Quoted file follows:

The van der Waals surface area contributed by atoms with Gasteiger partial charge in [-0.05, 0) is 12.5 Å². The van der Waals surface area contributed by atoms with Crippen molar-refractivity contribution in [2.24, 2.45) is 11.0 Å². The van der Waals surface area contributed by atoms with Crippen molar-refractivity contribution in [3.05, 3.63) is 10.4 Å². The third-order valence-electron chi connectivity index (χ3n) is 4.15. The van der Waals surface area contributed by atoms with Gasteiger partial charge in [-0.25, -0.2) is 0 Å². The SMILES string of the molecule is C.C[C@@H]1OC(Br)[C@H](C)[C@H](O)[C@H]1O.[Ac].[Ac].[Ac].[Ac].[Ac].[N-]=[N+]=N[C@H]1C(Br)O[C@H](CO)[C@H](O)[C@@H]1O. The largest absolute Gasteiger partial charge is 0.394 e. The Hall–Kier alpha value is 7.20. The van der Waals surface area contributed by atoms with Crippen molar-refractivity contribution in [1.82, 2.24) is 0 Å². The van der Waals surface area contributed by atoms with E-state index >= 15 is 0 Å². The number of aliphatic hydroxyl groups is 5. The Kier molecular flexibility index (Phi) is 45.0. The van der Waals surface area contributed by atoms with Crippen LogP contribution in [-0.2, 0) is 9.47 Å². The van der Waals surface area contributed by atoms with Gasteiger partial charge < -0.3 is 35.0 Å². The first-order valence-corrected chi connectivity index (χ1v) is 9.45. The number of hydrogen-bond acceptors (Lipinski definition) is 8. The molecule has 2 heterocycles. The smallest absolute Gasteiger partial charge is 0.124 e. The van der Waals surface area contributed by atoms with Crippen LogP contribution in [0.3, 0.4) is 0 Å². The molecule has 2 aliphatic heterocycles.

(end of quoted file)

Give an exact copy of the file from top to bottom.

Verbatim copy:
The van der Waals surface area contributed by atoms with Gasteiger partial charge in [-0.05, 0) is 12.5 Å². The van der Waals surface area contributed by atoms with Crippen molar-refractivity contribution in [2.24, 2.45) is 11.0 Å². The van der Waals surface area contributed by atoms with Crippen molar-refractivity contribution in [3.05, 3.63) is 10.4 Å². The third-order valence-electron chi connectivity index (χ3n) is 4.15. The van der Waals surface area contributed by atoms with Gasteiger partial charge in [-0.25, -0.2) is 0 Å². The SMILES string of the molecule is C.C[C@@H]1OC(Br)[C@H](C)[C@H](O)[C@H]1O.[Ac].[Ac].[Ac].[Ac].[Ac].[N-]=[N+]=N[C@H]1C(Br)O[C@H](CO)[C@H](O)[C@@H]1O. The largest absolute Gasteiger partial charge is 0.394 e. The Hall–Kier alpha value is 7.20. The van der Waals surface area contributed by atoms with Crippen molar-refractivity contribution in [1.82, 2.24) is 0 Å². The van der Waals surface area contributed by atoms with E-state index >= 15 is 0 Å². The number of aliphatic hydroxyl groups is 5. The Kier molecular flexibility index (Phi) is 45.0. The van der Waals surface area contributed by atoms with Crippen LogP contribution in [-0.2, 0) is 9.47 Å². The van der Waals surface area contributed by atoms with Gasteiger partial charge < -0.3 is 35.0 Å². The first-order valence-corrected chi connectivity index (χ1v) is 9.45. The number of hydrogen-bond acceptors (Lipinski definition) is 8. The molecule has 2 heterocycles. The smallest absolute Gasteiger partial charge is 0.124 e. The van der Waals surface area contributed by atoms with Crippen LogP contribution in [0.3, 0.4) is 0 Å². The molecule has 2 aliphatic heterocycles.